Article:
<blockquote>Hence it is to be remarked that, in seizing a state, the usurper ought to examine closely into all those injuries which it is necessary for him to inflict, and to do them all at one stroke so as not to have to repeat them daily; and thus by not unsettling men he will be able to reassure them, and win them to himself by benefits. <span style="font-weight: bold;">He who does otherwise, either from timidity or evil advice, is always compelled to keep the knife in his hand; neither can he rely on his subjects, nor can they attach themselves to him, owing to their continued and repeated wrongs.</span> For injuries ought to be done all at one time, so that, being tasted less, they offend less; benefits ought to be given little by little, so that the flavour of them may last longer.</blockquote>It seems that if the Bush administration had truly wanted to master Iraq the process would have involved lining up enemies of the new state-to-be and getting 5 years of murders over with in one, twisted, fell blow. The logic emphasized above does apply, however- because of bad advice and timidity (read: not enough troops) the United States is forced to "keep the knife in the hand" while Iraqis remain lukewarm due to "continued and repeated wrongs."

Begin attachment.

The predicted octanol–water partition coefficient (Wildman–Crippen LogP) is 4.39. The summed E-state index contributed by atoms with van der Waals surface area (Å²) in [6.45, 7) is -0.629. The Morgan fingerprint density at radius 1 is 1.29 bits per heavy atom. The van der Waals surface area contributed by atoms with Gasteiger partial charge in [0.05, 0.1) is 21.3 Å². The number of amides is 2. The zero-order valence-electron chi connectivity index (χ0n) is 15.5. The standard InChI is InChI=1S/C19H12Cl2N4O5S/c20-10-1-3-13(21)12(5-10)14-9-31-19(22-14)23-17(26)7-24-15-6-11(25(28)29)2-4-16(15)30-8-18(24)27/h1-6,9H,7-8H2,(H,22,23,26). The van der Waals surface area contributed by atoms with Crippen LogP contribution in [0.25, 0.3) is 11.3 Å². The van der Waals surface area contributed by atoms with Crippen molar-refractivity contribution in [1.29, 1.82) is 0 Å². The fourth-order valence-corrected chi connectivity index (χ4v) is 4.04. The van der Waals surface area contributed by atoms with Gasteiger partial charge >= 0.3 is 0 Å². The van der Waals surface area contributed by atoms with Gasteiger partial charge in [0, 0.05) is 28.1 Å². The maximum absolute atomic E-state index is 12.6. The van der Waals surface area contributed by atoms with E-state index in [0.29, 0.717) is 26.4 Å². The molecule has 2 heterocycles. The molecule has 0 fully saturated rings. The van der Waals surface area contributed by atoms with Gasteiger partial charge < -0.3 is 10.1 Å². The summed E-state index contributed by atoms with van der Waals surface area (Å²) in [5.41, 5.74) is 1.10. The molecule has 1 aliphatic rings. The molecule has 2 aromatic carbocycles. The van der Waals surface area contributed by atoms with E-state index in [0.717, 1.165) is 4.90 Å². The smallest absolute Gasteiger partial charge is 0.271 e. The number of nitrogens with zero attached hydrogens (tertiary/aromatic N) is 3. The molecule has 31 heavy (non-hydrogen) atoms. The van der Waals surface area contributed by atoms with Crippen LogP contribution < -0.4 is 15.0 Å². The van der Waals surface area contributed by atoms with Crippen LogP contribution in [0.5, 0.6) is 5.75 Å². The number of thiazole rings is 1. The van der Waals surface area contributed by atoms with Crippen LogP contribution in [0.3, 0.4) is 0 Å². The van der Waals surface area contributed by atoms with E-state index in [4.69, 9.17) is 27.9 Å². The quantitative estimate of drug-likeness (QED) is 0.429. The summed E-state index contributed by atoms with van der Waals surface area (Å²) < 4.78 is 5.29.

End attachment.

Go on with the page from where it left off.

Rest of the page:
The Bushittes do seem to be following another bit of wisdom from the same chapter, emphasis again mine;
<blockquote>And above all things, a prince <span style="font-weight: bold;">ought to live amongst his people in such a way that no unexpected circumstances, whether of good or evil, shall make him change</span>; because if the necessity for this comes in troubled times, you are too late for harsh measures; and mild ones will not help you, for they will be considered as forced from you, and no one will be under any obligation to you for them. </blockquote>I think the heavily-fortified 12-foot-thick walls of the Green Zone ought to serve to keep the U.S. occupiers from having to change.